I need to prove that the series $ \sum \limits_{n=1}^{\infty}\left( \sqrt{1+n^{4}}-n^{2}\right) $ is convergent. But I have kown idea how to prove it. Please anyone give me a help. Thanks.

  • 1
    $\begingroup$ Just to get your thoughts out, may I ask why you think it is convergent? $\endgroup$ – Sujaan Kunalan Mar 11 '15 at 15:54
  • $\begingroup$ If you have no idea how to prove it, why do you think it's convergent...? $\endgroup$ – Hans Lundmark Mar 11 '15 at 16:20

Just write

$$0\le\sqrt{1+n^{4}}-n^{2}=\frac{1}{\sqrt{1+n^{4}}+n^{2}}\le \frac1{2n^2}$$ and use the comparison with the convergent Riemann series $\sum\frac1{n^2}$.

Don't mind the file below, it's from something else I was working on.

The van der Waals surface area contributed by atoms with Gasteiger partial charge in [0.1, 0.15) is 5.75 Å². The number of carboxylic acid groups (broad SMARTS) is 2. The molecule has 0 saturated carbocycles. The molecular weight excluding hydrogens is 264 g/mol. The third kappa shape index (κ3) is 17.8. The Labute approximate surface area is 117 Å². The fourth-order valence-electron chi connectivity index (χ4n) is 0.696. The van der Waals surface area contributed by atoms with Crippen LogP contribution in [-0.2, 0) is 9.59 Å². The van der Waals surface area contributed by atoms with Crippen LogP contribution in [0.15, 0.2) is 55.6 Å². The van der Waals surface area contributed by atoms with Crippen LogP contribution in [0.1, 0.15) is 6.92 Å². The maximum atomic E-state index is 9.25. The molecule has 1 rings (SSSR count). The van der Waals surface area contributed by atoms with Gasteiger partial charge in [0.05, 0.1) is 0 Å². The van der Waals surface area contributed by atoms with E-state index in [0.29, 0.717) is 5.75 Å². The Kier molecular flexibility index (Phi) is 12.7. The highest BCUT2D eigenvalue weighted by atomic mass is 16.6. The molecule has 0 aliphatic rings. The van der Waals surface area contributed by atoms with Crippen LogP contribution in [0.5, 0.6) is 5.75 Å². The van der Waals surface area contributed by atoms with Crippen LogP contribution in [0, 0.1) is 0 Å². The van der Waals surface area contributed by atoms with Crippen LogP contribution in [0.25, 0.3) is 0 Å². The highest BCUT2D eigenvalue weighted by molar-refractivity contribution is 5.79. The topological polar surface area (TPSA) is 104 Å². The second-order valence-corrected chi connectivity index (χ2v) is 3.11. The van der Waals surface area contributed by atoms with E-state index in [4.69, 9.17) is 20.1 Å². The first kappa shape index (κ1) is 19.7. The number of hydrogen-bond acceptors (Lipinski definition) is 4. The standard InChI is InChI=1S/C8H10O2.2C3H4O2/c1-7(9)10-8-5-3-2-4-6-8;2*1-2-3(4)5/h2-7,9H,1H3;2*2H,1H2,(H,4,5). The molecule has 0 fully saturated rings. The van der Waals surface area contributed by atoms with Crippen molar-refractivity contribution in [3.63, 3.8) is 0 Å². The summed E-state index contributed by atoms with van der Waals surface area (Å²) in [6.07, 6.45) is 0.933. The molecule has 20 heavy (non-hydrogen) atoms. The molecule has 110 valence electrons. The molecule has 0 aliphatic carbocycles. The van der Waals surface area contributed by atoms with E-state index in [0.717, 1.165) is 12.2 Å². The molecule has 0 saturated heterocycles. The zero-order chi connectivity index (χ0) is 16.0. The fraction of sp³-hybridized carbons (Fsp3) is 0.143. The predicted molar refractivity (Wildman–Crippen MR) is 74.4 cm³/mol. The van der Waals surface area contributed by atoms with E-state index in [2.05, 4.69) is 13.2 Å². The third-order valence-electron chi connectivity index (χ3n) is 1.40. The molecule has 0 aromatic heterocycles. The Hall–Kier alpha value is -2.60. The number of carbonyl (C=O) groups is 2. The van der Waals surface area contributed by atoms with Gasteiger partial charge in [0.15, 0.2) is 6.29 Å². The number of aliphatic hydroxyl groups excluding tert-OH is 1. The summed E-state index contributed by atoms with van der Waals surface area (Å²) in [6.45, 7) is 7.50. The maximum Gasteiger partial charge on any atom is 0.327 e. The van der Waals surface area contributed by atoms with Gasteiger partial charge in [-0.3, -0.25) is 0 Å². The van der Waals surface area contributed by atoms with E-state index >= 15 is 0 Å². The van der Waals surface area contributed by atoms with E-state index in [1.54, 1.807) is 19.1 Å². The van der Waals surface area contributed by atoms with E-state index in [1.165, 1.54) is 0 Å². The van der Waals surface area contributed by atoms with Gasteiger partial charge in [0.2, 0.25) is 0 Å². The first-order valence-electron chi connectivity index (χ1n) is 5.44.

Hint: Observe that for each $n\in \mathbb{N}$,

$$ \left| \sqrt{1+n^{4}}-n^{2}\right|=\sqrt{1+n^{4}}-n^{2}=\dfrac{(\sqrt{1+n^{4}}-n^{2})(\sqrt{1+n^{4}}+n^{2})}{\sqrt{1+n^{4}}+n^{2}}=\dfrac{1}{\sqrt{1+n^{4}}+n^{2}}<\dfrac{1}{n^{2}} $$


$$\sum\limits_{n=1}^{\infty}\dfrac{1}{n^{2}} \text{ is convergent.}$$


Let $$ S = \sum_{n=1}^\infty \left( \sqrt{1+n^4}-n^2\right) = \sum_{n=1}^\infty s_n$$ For all $n>0$, $$1+n^4 > n^4 = (n^2)^2 \Rightarrow \sqrt{1+n^4}-n^2 >0$$ so $S$ is the sum of positive terms, thus to show $S$ is convergent we must merely demonstrate a positive upper bound on $S$. We will do this by demonstrating that the $s_m$ are all less than $t_n$ for a series $T$ which we know to converge:

$$ \sqrt{1+n^4} = n^2 \sqrt{1+\frac{1}{n^4} }< n^2 \left( 1 + \frac{1}{2n} \right) = n^2 + \frac{1}{2n}$$ $$ s_n < \frac{1}{2n^2}$$ and we know that the sum of $\frac{1}{n^2}$ is finite.


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